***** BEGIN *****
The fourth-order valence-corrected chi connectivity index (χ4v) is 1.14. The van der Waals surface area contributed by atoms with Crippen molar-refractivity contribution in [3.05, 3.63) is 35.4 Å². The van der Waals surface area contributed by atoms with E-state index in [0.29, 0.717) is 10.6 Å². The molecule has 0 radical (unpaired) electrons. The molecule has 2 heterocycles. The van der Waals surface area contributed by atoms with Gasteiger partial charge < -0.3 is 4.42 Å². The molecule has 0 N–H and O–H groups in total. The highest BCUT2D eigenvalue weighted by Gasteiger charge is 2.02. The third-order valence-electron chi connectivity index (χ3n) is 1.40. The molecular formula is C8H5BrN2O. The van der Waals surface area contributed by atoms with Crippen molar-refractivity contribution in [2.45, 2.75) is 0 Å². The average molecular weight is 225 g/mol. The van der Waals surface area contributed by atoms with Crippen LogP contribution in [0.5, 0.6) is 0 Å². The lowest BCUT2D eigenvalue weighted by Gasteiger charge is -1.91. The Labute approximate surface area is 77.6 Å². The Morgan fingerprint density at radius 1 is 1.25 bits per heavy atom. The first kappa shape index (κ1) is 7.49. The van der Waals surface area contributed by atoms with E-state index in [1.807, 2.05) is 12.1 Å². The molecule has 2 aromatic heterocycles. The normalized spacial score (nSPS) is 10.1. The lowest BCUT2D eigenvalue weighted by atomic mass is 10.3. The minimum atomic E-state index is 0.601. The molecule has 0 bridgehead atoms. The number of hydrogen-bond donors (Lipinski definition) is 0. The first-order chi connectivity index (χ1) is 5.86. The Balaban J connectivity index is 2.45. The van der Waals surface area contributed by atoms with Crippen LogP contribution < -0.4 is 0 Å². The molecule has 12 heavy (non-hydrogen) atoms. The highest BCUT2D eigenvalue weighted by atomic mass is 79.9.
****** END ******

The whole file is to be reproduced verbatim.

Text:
The fourth-order valence-corrected chi connectivity index (χ4v) is 1.14. The van der Waals surface area contributed by atoms with Crippen molar-refractivity contribution in [3.05, 3.63) is 35.4 Å². The van der Waals surface area contributed by atoms with E-state index in [0.29, 0.717) is 10.6 Å². The molecule has 0 radical (unpaired) electrons. The molecule has 2 heterocycles. The van der Waals surface area contributed by atoms with Gasteiger partial charge < -0.3 is 4.42 Å². The molecule has 0 N–H and O–H groups in total. The highest BCUT2D eigenvalue weighted by Gasteiger charge is 2.02. The third-order valence-electron chi connectivity index (χ3n) is 1.40. The molecular formula is C8H5BrN2O. The van der Waals surface area contributed by atoms with Crippen molar-refractivity contribution in [2.45, 2.75) is 0 Å². The average molecular weight is 225 g/mol. The van der Waals surface area contributed by atoms with Crippen LogP contribution in [0.5, 0.6) is 0 Å². The lowest BCUT2D eigenvalue weighted by Gasteiger charge is -1.91. The Labute approximate surface area is 77.6 Å². The Morgan fingerprint density at radius 1 is 1.25 bits per heavy atom. The first kappa shape index (κ1) is 7.49. The van der Waals surface area contributed by atoms with E-state index in [1.807, 2.05) is 12.1 Å². The molecule has 2 aromatic heterocycles. The normalized spacial score (nSPS) is 10.1. The lowest BCUT2D eigenvalue weighted by atomic mass is 10.3. The minimum atomic E-state index is 0.601. The molecule has 0 bridgehead atoms. The number of hydrogen-bond donors (Lipinski definition) is 0. The first-order chi connectivity index (χ1) is 5.86. The Balaban J connectivity index is 2.45. The van der Waals surface area contributed by atoms with Crippen LogP contribution < -0.4 is 0 Å². The molecule has 12 heavy (non-hydrogen) atoms. The highest BCUT2D eigenvalue weighted by atomic mass is 79.9.